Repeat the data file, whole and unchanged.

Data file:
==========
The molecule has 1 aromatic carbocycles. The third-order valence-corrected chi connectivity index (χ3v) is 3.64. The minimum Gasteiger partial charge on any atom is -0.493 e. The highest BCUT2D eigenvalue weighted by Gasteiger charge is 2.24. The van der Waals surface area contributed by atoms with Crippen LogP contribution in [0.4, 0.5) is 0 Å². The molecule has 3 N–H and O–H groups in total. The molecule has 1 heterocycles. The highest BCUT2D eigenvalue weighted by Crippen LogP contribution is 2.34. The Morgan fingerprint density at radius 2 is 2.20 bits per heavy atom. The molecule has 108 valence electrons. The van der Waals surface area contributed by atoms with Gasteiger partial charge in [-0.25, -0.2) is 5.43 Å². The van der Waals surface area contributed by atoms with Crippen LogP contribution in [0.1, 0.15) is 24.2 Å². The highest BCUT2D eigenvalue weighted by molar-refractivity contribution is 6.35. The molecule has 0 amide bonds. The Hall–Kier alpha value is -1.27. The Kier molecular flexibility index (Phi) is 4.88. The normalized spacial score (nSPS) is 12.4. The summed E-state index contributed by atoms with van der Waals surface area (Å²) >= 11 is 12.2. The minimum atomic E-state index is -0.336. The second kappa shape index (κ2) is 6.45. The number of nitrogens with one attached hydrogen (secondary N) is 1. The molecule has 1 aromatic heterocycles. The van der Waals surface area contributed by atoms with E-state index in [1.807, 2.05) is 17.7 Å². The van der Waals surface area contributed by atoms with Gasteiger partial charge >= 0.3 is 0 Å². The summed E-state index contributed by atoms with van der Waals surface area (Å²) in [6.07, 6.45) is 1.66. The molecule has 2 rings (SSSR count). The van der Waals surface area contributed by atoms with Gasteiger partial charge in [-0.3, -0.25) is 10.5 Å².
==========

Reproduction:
The molecule has 1 aromatic carbocycles. The third-order valence-corrected chi connectivity index (χ3v) is 3.64. The minimum Gasteiger partial charge on any atom is -0.493 e. The highest BCUT2D eigenvalue weighted by Gasteiger charge is 2.24. The van der Waals surface area contributed by atoms with Crippen LogP contribution in [0.4, 0.5) is 0 Å². The molecule has 3 N–H and O–H groups in total. The molecule has 1 heterocycles. The highest BCUT2D eigenvalue weighted by Crippen LogP contribution is 2.34. The Morgan fingerprint density at radius 2 is 2.20 bits per heavy atom. The molecule has 108 valence electrons. The van der Waals surface area contributed by atoms with Gasteiger partial charge in [-0.25, -0.2) is 5.43 Å². The van der Waals surface area contributed by atoms with Crippen LogP contribution in [0.1, 0.15) is 24.2 Å². The highest BCUT2D eigenvalue weighted by molar-refractivity contribution is 6.35. The molecule has 0 amide bonds. The Hall–Kier alpha value is -1.27. The Kier molecular flexibility index (Phi) is 4.88. The normalized spacial score (nSPS) is 12.4. The summed E-state index contributed by atoms with van der Waals surface area (Å²) >= 11 is 12.2. The minimum atomic E-state index is -0.336. The second kappa shape index (κ2) is 6.45. The number of nitrogens with one attached hydrogen (secondary N) is 1. The molecule has 1 aromatic heterocycles. The van der Waals surface area contributed by atoms with E-state index in [1.807, 2.05) is 17.7 Å². The van der Waals surface area contributed by atoms with Gasteiger partial charge >= 0.3 is 0 Å². The summed E-state index contributed by atoms with van der Waals surface area (Å²) in [6.07, 6.45) is 1.66. The molecule has 2 rings (SSSR count). The van der Waals surface area contributed by atoms with Gasteiger partial charge in [-0.3, -0.25) is 10.5 Å².